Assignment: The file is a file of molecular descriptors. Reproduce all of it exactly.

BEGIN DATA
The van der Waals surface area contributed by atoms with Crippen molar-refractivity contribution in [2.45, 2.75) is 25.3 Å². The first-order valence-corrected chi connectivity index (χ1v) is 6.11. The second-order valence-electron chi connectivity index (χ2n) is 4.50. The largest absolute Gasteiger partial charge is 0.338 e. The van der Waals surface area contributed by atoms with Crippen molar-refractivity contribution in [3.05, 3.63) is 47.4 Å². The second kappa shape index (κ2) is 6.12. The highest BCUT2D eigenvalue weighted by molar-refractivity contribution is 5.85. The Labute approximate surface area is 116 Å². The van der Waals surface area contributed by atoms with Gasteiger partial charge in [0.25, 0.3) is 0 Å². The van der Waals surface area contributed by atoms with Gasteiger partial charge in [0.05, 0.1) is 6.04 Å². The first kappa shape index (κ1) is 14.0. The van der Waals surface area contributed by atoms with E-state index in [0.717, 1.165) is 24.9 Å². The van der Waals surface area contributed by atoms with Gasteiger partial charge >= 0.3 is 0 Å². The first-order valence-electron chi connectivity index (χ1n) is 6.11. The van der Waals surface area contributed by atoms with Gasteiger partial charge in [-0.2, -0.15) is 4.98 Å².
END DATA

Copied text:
The van der Waals surface area contributed by atoms with Crippen molar-refractivity contribution in [2.45, 2.75) is 25.3 Å². The first-order valence-corrected chi connectivity index (χ1v) is 6.11. The second-order valence-electron chi connectivity index (χ2n) is 4.50. The largest absolute Gasteiger partial charge is 0.338 e. The van der Waals surface area contributed by atoms with Crippen molar-refractivity contribution in [3.05, 3.63) is 47.4 Å². The second kappa shape index (κ2) is 6.12. The highest BCUT2D eigenvalue weighted by molar-refractivity contribution is 5.85. The Labute approximate surface area is 116 Å². The van der Waals surface area contributed by atoms with Gasteiger partial charge in [0.25, 0.3) is 0 Å². The van der Waals surface area contributed by atoms with Gasteiger partial charge in [0.05, 0.1) is 6.04 Å². The first kappa shape index (κ1) is 14.0. The van der Waals surface area contributed by atoms with E-state index in [0.717, 1.165) is 24.9 Å². The van der Waals surface area contributed by atoms with Gasteiger partial charge >= 0.3 is 0 Å². The first-order valence-electron chi connectivity index (χ1n) is 6.11. The van der Waals surface area contributed by atoms with Gasteiger partial charge in [-0.2, -0.15) is 4.98 Å².